Eastland Mall Belk in Charlotte, NCAnother important factor in the decline of Eastland is the perception of crime.  However, unlike some situations when a mall merely changes demographics, (from mostly white shoppers to a mixed or predominantly black shopper base) the perception of crime is not without basis in fact here.  Several shootings, none of them fatal, have occurred in or around the mall in recent years.  This has certainly kept even loyal and neighborhood customers at bay, causing them to drive across town to other malls.

In addition to all of this, the physical condition of Eastland is deteriorating rapidly, so much so that Glimcher, the mall’s current owner, has deemed the mall a “fixer-upper” and Charlotte mayor Pat McCrory was quoted in 2007 as saying “We built crap. We built pure crap. I call it corridors of crap…and we’re paying for it now” referring to Eastland and the struggling, semi-abandoned strip malls near it.

Despite the downward spiral into oblivion, it seems some astute community leaders and business owners are committed to redeveloping the site for a sustainable future.  The movie theatre, which closed in 1996, was reopened in 2007.  Also, In March 2007, the Urban Land Institute Advisory Council of Washington shared its findings in a comprehensive report about Eastland, ultimately suggesting the mall be torn down and a mixed-use center be put in its place.  Their full report, which is an interesting read for those of us interested in how outdated retail architecture can be successfully repurposed, outlines a number of solutions and explains why a retail-only site would not work for the future.

But why did this all happen?  In order to put together an accurate picture of Charlotte’s retail history, one has to analyze how growth materialized over the past several decades in the area.  When Eastland Mall opened in 1975, a few miles east of downtown, it was extremely well-positioned on the frontier of what would become Charlotte’s largest expanse of sprawl, mostly to the east and southeast of downtown.  However, as the built environment sprawled farther out, so too did the demographic base, including upper-middle class and upper class families who drive the machine of retail location.  As such, new convenience strips of big box and even newer malls, such as Carolina Place, Northlake Mall, (which opened in 2005) and the expansion and upscale positioning of off-freeway center SouthPark Mall took over the limelight from aging regional centers such as Freedom Mall and Eastland Mall.  This, combined with the perception of crime at the center, has even kept those who live nearby away, and the mall has become an open wound, bleeding anchors and in-line retailers alike.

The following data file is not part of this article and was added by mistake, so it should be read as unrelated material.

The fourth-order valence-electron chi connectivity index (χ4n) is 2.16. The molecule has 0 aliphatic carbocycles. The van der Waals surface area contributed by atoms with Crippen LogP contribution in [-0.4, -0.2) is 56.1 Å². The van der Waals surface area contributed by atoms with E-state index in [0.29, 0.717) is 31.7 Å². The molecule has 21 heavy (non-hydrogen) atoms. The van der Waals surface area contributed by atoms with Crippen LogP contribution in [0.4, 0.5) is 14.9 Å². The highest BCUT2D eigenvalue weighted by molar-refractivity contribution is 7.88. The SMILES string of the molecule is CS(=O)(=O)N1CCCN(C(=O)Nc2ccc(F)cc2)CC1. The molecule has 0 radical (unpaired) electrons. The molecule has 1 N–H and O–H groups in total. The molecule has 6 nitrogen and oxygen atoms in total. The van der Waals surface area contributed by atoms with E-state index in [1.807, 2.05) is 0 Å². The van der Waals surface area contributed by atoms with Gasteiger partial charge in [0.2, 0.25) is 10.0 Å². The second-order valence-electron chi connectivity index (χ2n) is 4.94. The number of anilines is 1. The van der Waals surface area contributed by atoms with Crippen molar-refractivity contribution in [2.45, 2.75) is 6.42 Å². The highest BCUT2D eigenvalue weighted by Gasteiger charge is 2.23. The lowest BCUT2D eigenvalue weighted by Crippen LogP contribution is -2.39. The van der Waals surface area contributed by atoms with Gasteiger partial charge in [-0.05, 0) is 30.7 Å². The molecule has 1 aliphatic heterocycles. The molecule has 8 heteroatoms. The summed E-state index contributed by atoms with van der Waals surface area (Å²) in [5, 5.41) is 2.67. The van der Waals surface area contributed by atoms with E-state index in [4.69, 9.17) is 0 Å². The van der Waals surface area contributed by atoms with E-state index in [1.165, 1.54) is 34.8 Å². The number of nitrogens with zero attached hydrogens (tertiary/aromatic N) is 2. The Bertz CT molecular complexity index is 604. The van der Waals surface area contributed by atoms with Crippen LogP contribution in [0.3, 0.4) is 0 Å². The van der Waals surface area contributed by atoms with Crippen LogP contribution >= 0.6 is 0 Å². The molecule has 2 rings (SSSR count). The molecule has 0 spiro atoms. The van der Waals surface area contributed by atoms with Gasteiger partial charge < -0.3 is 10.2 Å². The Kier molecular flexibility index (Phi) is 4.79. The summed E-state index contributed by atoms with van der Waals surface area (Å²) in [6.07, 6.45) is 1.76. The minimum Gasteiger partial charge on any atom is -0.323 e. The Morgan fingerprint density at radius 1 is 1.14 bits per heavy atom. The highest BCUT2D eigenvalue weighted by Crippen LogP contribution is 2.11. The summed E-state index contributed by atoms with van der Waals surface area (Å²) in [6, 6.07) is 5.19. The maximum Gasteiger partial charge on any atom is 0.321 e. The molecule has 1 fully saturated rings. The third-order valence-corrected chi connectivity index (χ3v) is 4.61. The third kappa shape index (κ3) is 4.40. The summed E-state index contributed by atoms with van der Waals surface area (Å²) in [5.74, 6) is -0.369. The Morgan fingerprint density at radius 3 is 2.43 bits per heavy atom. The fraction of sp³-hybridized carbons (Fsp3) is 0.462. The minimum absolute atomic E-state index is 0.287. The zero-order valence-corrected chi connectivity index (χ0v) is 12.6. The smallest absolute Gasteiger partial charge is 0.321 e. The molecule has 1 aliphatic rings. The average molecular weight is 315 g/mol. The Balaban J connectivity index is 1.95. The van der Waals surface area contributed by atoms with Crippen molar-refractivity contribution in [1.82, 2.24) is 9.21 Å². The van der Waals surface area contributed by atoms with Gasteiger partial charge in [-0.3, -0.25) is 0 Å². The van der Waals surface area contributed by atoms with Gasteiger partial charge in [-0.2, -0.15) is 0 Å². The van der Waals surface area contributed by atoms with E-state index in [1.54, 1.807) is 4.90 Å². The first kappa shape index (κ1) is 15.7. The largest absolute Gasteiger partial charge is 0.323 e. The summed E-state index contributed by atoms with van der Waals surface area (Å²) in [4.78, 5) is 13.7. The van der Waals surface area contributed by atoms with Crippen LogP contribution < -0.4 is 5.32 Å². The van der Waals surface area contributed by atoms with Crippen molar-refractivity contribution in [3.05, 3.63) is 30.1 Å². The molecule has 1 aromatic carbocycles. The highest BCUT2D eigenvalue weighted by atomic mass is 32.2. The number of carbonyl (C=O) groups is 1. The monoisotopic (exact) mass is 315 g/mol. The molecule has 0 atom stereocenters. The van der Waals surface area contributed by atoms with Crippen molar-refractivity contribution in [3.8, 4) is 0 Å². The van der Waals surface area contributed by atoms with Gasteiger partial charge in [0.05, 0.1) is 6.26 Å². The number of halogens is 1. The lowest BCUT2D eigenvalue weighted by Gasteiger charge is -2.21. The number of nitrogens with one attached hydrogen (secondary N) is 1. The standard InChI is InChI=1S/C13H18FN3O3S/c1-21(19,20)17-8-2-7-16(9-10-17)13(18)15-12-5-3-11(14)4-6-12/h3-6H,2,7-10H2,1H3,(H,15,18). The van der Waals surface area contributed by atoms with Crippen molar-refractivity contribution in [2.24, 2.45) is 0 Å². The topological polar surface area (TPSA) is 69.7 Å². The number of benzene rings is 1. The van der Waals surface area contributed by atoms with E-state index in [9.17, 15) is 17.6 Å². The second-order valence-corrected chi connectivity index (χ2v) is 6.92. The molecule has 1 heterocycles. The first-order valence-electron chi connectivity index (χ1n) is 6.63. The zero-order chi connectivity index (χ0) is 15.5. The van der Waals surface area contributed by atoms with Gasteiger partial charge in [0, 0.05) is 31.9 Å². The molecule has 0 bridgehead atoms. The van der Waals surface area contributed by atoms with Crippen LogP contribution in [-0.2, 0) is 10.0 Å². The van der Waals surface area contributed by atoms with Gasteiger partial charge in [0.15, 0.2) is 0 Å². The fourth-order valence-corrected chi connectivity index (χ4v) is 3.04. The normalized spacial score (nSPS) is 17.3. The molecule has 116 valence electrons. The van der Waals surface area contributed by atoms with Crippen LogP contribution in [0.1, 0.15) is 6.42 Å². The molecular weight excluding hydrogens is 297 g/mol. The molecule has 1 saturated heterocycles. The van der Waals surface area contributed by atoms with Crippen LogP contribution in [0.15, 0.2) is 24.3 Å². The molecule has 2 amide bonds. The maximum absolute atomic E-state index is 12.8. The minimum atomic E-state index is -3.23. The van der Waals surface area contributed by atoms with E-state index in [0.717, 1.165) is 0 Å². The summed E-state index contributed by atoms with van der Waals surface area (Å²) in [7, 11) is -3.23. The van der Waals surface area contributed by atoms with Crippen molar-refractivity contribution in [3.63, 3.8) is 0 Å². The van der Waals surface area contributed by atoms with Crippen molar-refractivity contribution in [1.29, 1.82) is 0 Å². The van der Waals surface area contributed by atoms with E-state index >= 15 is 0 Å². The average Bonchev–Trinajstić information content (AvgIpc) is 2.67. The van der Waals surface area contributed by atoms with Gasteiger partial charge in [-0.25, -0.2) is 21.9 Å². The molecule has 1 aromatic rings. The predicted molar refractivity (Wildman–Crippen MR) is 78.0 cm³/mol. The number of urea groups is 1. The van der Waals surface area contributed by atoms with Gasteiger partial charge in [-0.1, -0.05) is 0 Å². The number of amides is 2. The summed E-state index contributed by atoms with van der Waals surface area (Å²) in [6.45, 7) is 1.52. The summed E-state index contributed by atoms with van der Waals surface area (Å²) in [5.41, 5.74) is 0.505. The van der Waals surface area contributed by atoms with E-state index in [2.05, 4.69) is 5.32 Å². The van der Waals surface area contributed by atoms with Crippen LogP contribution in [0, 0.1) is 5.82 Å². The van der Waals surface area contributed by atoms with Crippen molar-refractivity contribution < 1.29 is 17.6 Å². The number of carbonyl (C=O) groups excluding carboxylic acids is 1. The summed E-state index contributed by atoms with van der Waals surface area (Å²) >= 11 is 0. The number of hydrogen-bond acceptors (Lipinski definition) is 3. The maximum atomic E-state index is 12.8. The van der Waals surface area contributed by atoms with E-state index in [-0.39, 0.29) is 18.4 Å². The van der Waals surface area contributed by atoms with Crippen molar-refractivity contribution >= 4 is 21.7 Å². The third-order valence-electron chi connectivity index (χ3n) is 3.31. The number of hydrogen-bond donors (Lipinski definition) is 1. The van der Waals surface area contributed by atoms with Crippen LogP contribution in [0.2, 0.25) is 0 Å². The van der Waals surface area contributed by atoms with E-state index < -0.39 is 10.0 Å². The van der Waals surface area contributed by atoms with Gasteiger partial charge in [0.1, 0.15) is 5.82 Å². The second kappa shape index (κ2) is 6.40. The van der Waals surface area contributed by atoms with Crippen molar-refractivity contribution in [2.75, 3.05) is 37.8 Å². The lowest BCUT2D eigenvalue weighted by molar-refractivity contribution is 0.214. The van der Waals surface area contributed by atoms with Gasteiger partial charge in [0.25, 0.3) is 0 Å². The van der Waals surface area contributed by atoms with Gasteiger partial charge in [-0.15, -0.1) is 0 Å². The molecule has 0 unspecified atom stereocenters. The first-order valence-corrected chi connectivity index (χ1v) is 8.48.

We visited Eastland Mall in September 2005 and took the pictures featured here.  We can’t help but wonder what winds of change the blowing sun, Eastland Mall’s logo, will usher in for the future.

Eastland Mall in Charlotte, NC Eastland Mall in Charlotte, NC Eastland Mall in Charlotte, NC

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Eastland Mall in Charlotte, NC Eastland Mall Belk in Charlotte, NC Eastland Mall in Charlotte, NC

Eastland Mall in Charlotte, NC

Becker Village Mall; Roanoke Rapids, North Carolina

Becker Village Mall in Roanoke Rapids, NC

Located where the coastal plain meets the upland fall line, Roanoke Rapids was originally settled as a port.  Historically, it connected the appalachian upland with a navigable river to the Atlantic Ocean.  Today, Roanoke Rapids has outlived the necessity to be a port and instead functions as the anchor city to a small micropolitan area.  I-95, one of the busiest interstate corridors in the country, has also helped in boosting the local economy as Roanoke Rapids sits roughly halfway from the megalopolis in the northeast to Florida’s sunland.